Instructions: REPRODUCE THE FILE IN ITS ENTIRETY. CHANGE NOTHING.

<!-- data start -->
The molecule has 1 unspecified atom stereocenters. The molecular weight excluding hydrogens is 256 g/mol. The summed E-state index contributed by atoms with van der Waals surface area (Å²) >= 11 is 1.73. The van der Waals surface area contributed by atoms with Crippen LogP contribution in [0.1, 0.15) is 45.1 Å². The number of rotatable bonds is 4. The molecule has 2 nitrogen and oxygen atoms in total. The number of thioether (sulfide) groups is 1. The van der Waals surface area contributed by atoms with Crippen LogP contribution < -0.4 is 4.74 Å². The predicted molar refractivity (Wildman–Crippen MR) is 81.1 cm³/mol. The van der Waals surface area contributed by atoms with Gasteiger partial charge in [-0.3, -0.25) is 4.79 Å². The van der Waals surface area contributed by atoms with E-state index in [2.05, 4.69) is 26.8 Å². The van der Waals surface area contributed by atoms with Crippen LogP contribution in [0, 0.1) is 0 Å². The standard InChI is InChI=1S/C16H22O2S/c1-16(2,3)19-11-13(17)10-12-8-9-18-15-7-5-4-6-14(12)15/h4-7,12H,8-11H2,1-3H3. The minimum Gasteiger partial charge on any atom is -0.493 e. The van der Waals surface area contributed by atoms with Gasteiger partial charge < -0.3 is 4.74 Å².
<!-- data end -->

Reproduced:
The molecule has 1 unspecified atom stereocenters. The molecular weight excluding hydrogens is 256 g/mol. The summed E-state index contributed by atoms with van der Waals surface area (Å²) >= 11 is 1.73. The van der Waals surface area contributed by atoms with Crippen LogP contribution in [0.1, 0.15) is 45.1 Å². The number of rotatable bonds is 4. The molecule has 2 nitrogen and oxygen atoms in total. The number of thioether (sulfide) groups is 1. The van der Waals surface area contributed by atoms with Crippen LogP contribution < -0.4 is 4.74 Å². The predicted molar refractivity (Wildman–Crippen MR) is 81.1 cm³/mol. The van der Waals surface area contributed by atoms with Gasteiger partial charge in [-0.3, -0.25) is 4.79 Å². The van der Waals surface area contributed by atoms with E-state index in [2.05, 4.69) is 26.8 Å². The van der Waals surface area contributed by atoms with Crippen LogP contribution in [0, 0.1) is 0 Å². The standard InChI is InChI=1S/C16H22O2S/c1-16(2,3)19-11-13(17)10-12-8-9-18-15-7-5-4-6-14(12)15/h4-7,12H,8-11H2,1-3H3. The minimum Gasteiger partial charge on any atom is -0.493 e. The van der Waals surface area contributed by atoms with Gasteiger partial charge < -0.3 is 4.74 Å².